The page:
Admitting to Racism

What should you do when you’re accused of being a racist?

Chances are, if you live long enough in this diverse world, you’ll get accused of being racially insensitive, and maybe even flat-out called a racist. If you’re a public figure, either a celebrity, high profile blogger, or leader of any group and you’re called a racist the fallout gets broadcast much further than just the one conversation.

Paula Deen apologizing on the Today Show . (AP Photo/NBC, Peter Kramer)
Paula Deen apologizing on the Today Show . (AP Photo/NBC, Peter Kramer)

Recently Paula Deen, celebrity chef, admitted to using the n-word in the past during the deposition in a discrimination lawsuit. In just two weeks, Deen has seen her Southern cooking empire collapse.

According to news reports (including this CNN Money article), The Food Network has decided not to renew Deen’s contract. JC Penney, Target, and Walmart have dropped her product lines.

Scrambling to restore her image, Deen has released video statements and appeared on the Today Show issuing a tearful apology, begging forgiveness, and claiming that she “is not a racist.”

But here’s the thing. If you’re a powerful, wealthy, white person and you’re accused of being a racist, there’s only one response:

I’m sorry. I was wrong.

Don’t try to explain yourself away. Don’t cry and try to get people to feel sorry for you. Own up to your mistake. Admit that you were wrong. Apologize for causing hurt. And accept the fact that you just might be racist.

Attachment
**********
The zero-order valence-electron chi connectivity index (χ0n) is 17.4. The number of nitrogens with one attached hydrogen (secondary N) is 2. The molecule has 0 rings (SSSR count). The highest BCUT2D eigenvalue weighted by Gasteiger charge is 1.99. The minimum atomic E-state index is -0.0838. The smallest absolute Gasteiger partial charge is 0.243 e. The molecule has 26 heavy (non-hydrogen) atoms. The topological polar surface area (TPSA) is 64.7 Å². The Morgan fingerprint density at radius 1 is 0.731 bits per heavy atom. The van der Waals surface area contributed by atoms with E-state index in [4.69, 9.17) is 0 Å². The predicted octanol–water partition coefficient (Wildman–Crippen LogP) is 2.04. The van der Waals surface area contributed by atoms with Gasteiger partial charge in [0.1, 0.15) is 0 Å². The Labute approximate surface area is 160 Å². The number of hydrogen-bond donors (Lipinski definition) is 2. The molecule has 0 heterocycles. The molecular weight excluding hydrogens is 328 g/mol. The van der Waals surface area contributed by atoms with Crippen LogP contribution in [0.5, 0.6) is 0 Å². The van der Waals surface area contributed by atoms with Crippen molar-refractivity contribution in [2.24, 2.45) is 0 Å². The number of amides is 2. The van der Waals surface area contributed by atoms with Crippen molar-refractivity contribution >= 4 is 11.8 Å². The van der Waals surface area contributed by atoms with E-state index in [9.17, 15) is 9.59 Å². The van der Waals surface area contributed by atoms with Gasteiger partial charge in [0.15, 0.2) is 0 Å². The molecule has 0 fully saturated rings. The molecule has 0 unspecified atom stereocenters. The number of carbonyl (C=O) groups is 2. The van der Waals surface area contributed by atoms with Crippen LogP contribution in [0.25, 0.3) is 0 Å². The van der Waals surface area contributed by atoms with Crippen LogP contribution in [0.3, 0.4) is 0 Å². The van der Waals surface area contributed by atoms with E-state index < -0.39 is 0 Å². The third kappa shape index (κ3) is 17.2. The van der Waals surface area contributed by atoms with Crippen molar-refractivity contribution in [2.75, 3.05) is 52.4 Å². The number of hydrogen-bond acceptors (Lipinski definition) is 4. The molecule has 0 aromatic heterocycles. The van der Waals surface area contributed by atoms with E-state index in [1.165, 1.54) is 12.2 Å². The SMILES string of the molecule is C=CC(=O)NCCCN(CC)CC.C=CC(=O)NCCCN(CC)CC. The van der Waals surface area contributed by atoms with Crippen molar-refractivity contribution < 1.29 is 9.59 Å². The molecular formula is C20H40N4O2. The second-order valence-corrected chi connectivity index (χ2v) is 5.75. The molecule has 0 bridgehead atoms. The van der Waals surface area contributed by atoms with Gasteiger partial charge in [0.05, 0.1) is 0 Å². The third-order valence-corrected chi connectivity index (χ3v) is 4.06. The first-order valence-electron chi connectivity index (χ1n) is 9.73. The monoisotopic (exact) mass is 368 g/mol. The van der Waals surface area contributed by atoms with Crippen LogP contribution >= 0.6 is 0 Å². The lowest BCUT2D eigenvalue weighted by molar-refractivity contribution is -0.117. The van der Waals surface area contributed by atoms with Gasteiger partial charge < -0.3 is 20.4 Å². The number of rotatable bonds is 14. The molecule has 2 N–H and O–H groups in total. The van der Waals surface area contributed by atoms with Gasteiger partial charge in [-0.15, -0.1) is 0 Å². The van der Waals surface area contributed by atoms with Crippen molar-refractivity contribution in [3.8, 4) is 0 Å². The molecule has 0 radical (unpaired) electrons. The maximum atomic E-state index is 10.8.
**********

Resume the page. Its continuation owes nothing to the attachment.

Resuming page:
Because, if we each were to examine our hearts, behaviors and words, we could all admit to being racist. Being racist or saying a racist remark doesn’t mean you’d sign up for KKK membership, but it does mean that you demonstrate behavior that dehumanizes another or sets up a hierarchy based on race.

Even if you didn’t mean it to be racist, even if you had the best of intentions, if someone is hurt by what you said or did, the right thing to do is to apologize. It’s up to the other person if they choose to forgive you. You are not entitled to forgiveness, so don’t demand it.

And if you did in fact use the n-word, as Paula Deen has admitted to, then you really don’t have a defense. There is no more dehumanizing word in American history. So yes, using the n-word is racist. If you choose to use it, then you are participating in racism. End of story.

I’ve learned that the first step in reconciliation is to stop defending yourself and try to see the situation from the other person’s perspective.

Humility goes a long way in bridging the divide.

What do you think? Am I on track? If you’ve ever been accused of being a racist, what did you do? If you’re a person of color, how do you think white people should respond to accusations of racism?

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